TGA has issued 18 infringement notices totalling $157,752 to Kilpatrick & Douglas and two directors, for the alleged unlawful advertising of nicotine vapes on their websites. Source: TGA

Botanical Adulterant Prevention Programme (BAPP)

US FDA press release: FDA analysis has determined that certain dietary supplements labelled as tejocote (Crataegus mexicana) root are adulterated because they were tested and found to be substituted with yellow oleander (Cascabela thevetia), a poisonous plant native to Mexico and Central America and a toxic substance of concern to public health officials. In other words, the tested products are labelled as tejocote but are actually toxic yellow oleander. Source: FDA 

BAPP’s Laboratory Guidance Document reviews analytical techniques for distinguishing and identifying adulterants in commercial rape fruit seed extract product, and outlines the methods for separating and identifying the natural constituents of grapefruit seeds. Source: BAPP

Saffron is known as one of the world’s most expensive spices that is made from the stigmas of Crocus sativus flowers. Safflower or calendula petals that have the same colour are the main adulterants of saffron. Furthermore, powdered saffron is sometimes diluted with paprika or turmeric powder. Source: BAPP and NutraIngredients

Boswellia serrata oleogum resin. The first study that reveals undisclosed citric acid added to meet declared TBA contents through titration methods, revealing new fraudulence in adulterating Indian frankincense samples. Source: BAPP post on LinkedIn and Journal of Dietary Supplements.


New applications

A1288 Thermolysin from Anoxybacillus caldiproteolyticus Rokko as a processing aid – This application seeks permission for thermolysin from Anoxybacillus caldiproteolyticus Rokko to be used as a processing aid for protein hydrolysis to process dairy foods, egg, meat and fish, protein concentrates and isolates, yeast and in brewing. View more details at these two links: A1288 Administrative Assessment (pdf 148kb)A1288 Executive Summary (pdf 130kb)

Call for submissions

FSANZ invites written submissions on the assessment of the following application by 6pm (Canberra time) 9 February 2023: Application A1280 – Food derived from herbicide-tolerant and insect-protected corn line DAS1131: To seek approval for the sale and use of food derived from corn line DAS1131, genetically modified for herbicide-tolerance and protection from insect pests. Source: FSANZ

FSANZ invites written submissions by 6pm (Canberra time) 5th March 2024: Application A1281 Food derived from herbicide-tolerant and insect-protected corn line DP910521:This application seeks approval for the sale and use of food derived from corn line DP910521, genetically modified for herbicide-tolerance and protection from insect pests. Full details here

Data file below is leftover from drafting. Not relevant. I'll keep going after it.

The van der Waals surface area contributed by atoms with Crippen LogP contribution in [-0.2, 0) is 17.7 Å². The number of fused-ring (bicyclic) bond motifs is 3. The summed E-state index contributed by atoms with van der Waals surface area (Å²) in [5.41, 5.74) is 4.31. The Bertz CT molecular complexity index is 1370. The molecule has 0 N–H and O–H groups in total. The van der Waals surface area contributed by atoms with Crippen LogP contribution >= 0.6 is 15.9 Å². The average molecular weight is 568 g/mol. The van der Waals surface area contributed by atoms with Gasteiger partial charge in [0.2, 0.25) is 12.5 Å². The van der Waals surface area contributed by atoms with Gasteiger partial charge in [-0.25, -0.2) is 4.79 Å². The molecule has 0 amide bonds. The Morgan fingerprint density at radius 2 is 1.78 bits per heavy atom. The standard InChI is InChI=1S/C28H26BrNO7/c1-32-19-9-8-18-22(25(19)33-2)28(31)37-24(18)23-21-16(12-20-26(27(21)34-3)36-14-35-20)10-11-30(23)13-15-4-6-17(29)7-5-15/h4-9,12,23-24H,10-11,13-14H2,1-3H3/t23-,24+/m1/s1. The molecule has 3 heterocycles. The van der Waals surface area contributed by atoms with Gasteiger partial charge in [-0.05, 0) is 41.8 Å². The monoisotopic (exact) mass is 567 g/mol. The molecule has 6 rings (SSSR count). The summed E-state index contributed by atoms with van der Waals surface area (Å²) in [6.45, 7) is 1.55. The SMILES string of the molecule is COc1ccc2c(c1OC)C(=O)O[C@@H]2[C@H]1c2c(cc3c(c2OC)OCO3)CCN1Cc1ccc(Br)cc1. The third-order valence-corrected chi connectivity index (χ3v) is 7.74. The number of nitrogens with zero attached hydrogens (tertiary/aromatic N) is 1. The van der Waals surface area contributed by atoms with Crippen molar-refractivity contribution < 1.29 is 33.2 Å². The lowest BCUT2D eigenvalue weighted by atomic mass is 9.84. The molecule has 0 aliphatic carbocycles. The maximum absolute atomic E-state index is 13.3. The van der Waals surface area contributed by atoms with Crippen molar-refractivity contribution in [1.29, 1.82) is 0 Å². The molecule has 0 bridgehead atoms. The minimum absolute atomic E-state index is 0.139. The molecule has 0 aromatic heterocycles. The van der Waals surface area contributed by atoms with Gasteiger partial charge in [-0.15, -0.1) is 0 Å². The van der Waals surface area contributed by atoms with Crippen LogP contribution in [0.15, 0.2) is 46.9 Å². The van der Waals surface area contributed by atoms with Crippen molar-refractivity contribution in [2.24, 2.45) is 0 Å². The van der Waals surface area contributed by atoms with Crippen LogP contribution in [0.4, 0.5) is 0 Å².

Maximum reside limits: variations proposed by the APVMA to harmonise MTLs with international standards – read more here

The APVMA has called for public comment on a number of amendments to Schedule 20 – view details on the Federal Register

Amendment to the Code

FSANZ has approved variations arising from

A1270 – Food derived from herbicide-tolerant and insect-protected corn line DP51291

M1021 – 2022 MRL Harmonisation Proposal

Source: FSANZ

Amendment No. 225 to the Australia New Zealand Food Standards Code was published by FSANZ on 19 January (FSC 165). It included amendments resulting from the following applications:

A1243 – Harmonisation of marine biotoxin standards for bivalve shellfish

A1250 – Pullulanase from GM Bacillus subtilis (gene donor: Bacillus deramificans) as a processing aid

A1267 – Fructanase from GM Trichoderma reesei as a processing aid

A1268 – Steviol glycosides produced by bioconversion using new enzymes produced by GM Escherichia coli

More details here

Food Recalls

Exotic Bazaar Persian Love Cake Baking Kit 420g – due to mould growth found in the 15ml rosewater bottle. Source: NSW Food Authority

Woolworths Shortcrust Summer Berry Mince Pies – due to the potential presence of foreign matter (metal). Source: NSW Food Authority

Stuart Alexander & Co – Hershey’s Caramel Syrup – due to the presence of an undeclared allergen (milk). Source: NSW Food Authority

Sunraysia Prune Juice IL – due to unintended fermentation and the presence of alcohol. Source: NSW Food Authority

Koko Black A Jar of Stars 54% Dark 140g and A Bon Bon of Stars 54% Dark 200g – due to the presence of an undeclared allergen (milk). Source: NSW Food Authority Source: NSW Food Authority .

In the press:

This salt alternative could help reduce blood pressure. So why are so few people using it? Discusses potassium-enriched salt.  Source: ABC News

More food news from Lisa and Gary at Correct Food Systems

EU parliament overwhelmingly adopts greenwashing directive, approval goes to council